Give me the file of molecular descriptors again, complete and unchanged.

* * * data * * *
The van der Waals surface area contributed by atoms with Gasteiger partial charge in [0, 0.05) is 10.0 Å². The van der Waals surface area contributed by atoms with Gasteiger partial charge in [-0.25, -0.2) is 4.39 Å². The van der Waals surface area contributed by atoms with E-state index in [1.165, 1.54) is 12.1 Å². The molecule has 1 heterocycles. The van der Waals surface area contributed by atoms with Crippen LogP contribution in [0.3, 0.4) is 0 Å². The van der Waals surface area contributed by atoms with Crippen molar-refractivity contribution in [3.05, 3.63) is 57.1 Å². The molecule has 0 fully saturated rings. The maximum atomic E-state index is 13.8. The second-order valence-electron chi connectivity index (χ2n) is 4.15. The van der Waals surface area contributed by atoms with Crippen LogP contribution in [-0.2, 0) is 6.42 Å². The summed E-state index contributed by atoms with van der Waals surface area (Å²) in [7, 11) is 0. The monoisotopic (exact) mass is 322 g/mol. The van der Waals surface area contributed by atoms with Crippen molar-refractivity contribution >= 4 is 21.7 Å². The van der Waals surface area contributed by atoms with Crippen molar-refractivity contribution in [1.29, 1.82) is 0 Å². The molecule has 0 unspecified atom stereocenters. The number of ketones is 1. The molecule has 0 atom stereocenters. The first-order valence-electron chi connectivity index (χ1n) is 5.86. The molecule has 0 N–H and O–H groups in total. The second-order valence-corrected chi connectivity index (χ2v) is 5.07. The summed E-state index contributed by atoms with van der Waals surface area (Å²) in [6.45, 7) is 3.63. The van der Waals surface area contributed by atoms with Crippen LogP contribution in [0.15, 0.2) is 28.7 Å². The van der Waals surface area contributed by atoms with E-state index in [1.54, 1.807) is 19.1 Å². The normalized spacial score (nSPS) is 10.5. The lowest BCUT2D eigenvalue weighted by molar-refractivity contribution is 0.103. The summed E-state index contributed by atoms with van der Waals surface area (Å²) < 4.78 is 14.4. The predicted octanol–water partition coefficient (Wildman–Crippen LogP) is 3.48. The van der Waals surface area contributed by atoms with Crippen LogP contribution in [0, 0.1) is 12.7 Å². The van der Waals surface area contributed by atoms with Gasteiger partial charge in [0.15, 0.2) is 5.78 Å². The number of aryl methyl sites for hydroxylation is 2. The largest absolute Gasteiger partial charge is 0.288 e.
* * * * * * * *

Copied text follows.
The van der Waals surface area contributed by atoms with Gasteiger partial charge in [0, 0.05) is 10.0 Å². The van der Waals surface area contributed by atoms with Gasteiger partial charge in [-0.25, -0.2) is 4.39 Å². The van der Waals surface area contributed by atoms with E-state index in [1.165, 1.54) is 12.1 Å². The molecule has 1 heterocycles. The van der Waals surface area contributed by atoms with Crippen LogP contribution in [0.3, 0.4) is 0 Å². The van der Waals surface area contributed by atoms with Crippen molar-refractivity contribution in [3.05, 3.63) is 57.1 Å². The molecule has 0 fully saturated rings. The maximum atomic E-state index is 13.8. The second-order valence-electron chi connectivity index (χ2n) is 4.15. The van der Waals surface area contributed by atoms with Crippen LogP contribution in [-0.2, 0) is 6.42 Å². The summed E-state index contributed by atoms with van der Waals surface area (Å²) in [7, 11) is 0. The monoisotopic (exact) mass is 322 g/mol. The van der Waals surface area contributed by atoms with Crippen molar-refractivity contribution >= 4 is 21.7 Å². The van der Waals surface area contributed by atoms with Crippen molar-refractivity contribution in [1.29, 1.82) is 0 Å². The molecule has 0 unspecified atom stereocenters. The number of ketones is 1. The molecule has 0 atom stereocenters. The first-order valence-electron chi connectivity index (χ1n) is 5.86. The molecule has 0 N–H and O–H groups in total. The second-order valence-corrected chi connectivity index (χ2v) is 5.07. The summed E-state index contributed by atoms with van der Waals surface area (Å²) in [6.45, 7) is 3.63. The van der Waals surface area contributed by atoms with Crippen LogP contribution in [0.15, 0.2) is 28.7 Å². The van der Waals surface area contributed by atoms with E-state index in [1.54, 1.807) is 19.1 Å². The normalized spacial score (nSPS) is 10.5. The lowest BCUT2D eigenvalue weighted by molar-refractivity contribution is 0.103. The summed E-state index contributed by atoms with van der Waals surface area (Å²) < 4.78 is 14.4. The predicted octanol–water partition coefficient (Wildman–Crippen LogP) is 3.48. The van der Waals surface area contributed by atoms with Crippen LogP contribution in [0, 0.1) is 12.7 Å². The van der Waals surface area contributed by atoms with Gasteiger partial charge in [0.15, 0.2) is 5.78 Å². The number of aryl methyl sites for hydroxylation is 2. The largest absolute Gasteiger partial charge is 0.288 e.